Making World Book Day Inclusive
by Emma Bara Recently, I attended a meeting at my daughter’s school, which has a special unit for hearing impaired children. On the agenda was World Book Day and how it could be made more engaging than just having kids dress up in any old costume, which usually leads to a silly number of princesses …
February 20 2020Read Blog
Crohn’s, diagnosing my daughter.
by Gail Crampton When my daughter, Isabelle, was 6 she began having severe stomach pains, nausea and no appetite. It would appear and disappear, but each time get progressively worse. We noticed that she was becoming very thin, lethargic and pale. I took her to her GP countless times, she had numerous blood tests and …
February 16 2020Read Blog
My experience of being tube fed, by Sam
I was 7 yrs old when I had my first feeding tube, this was because my body couldn’t absorb all of the essential nutrients that I needed in my diet, and I was permanently ill with pain and I was always so tired. At 7yrs old I was fed up of the constant pain and …
February 12 2020Read Blog
Diagnosing Ehlers-Danlos Syndromes
by Caroline Bailey Hi, my name is Caroline, I am 48 years old, married for 25 years and have 3 children, Samuel age 24, Robyn age 20 and Darcey age 15. I also have a stepdaughter age 37 and 2 step granddaughters! I have Ehlers-Danlos Syndrome (EDS), a rare and difficult disease to spot; I …
February 6 2020Read Blog
Discovering Ehlers-Danlos Syndromes
by Caroline Bailey When I was a little girl I was a little quirky, I remember walking to school with my brother and my mum saying “if you stand on a crack you’ll marry a bat and a rat will come to your wedding” 😂😂 I became so scared of standing on the cracks it …
February 3 2020Read Blog
Inclusion Starts with a Smile
by Autism Dad, Adam Murphy I’m a 47 year old father of 3 boys. My eldest son has autistic spectrum disorder and learning disabilities. Autism is a word that everyone knows but very few people understand, even those that do understand can only understand their experience and how it directly effects them or their family. …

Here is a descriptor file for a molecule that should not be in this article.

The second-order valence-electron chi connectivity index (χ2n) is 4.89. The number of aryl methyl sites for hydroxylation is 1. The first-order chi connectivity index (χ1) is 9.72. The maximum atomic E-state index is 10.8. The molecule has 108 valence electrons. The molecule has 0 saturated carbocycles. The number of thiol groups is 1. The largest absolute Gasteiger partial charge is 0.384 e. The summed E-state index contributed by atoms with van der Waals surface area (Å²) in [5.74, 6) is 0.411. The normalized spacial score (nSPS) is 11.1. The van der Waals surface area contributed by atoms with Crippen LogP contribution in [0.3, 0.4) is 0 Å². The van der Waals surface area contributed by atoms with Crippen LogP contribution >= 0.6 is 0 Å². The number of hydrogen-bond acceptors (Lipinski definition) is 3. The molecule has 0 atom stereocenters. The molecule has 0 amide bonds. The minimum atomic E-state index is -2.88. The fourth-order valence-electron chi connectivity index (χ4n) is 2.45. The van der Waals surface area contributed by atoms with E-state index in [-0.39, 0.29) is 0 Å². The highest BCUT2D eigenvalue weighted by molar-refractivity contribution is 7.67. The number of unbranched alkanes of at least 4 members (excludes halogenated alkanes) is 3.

January 28 2020Read Blog
Autism and Accessibility
by Adam Barrett, Access Social Ltd. Being an older brother I have always been very protective of my little sister. (there’s 4 years difference between the two of us) This protectiveness has definitely been increased to biblical proportions due to her disability. Look at her the wrong way, use inappropriate language in her presence, I’ll …
January 22 2020Read Blog
Helping your kids with social situations
By Paul Rose, YouTeachMeToo. Have you ever found yourself in social situations that you were not sure how to handle? How did it make you feel? Awkward? Embarrassed? Confused? Angry? Frustrated? It can be hard to understand what other people really mean and expect from you, and it can be just as hard to get …
January 11 2020Read Blog
Reflections on the rewards of supporting refugee children and families
by Lynne Awbery, teacher of the deaf. A lawyer from the Democratic Republic of the Congo, a mother from Sudan, a teacher from former Yugoslavia, an architect from Somalia, a doctor from Eritrea, a teenager from Rwanda, a carpenter from Afghanistan, a trafficked mother from Ghana, a housewife, widow and mother from Sri Lanka….. and …
January 8 2020Read Blog
Because of Indee, we created a community.
by Jane Allen, Indee Rose Trust In 2009 we sadly lost our beautiful daughter, Indee Rose, after a short illness diagnosed with a DIPG type brain tumour. At only 3 years of age, Indee showed us positivity, strength and her biggest gift was to show us how to stay happy and laugh her way throughout …
December 30 2019Read Blog
Hospital Play Workers, more than just a bit of fun!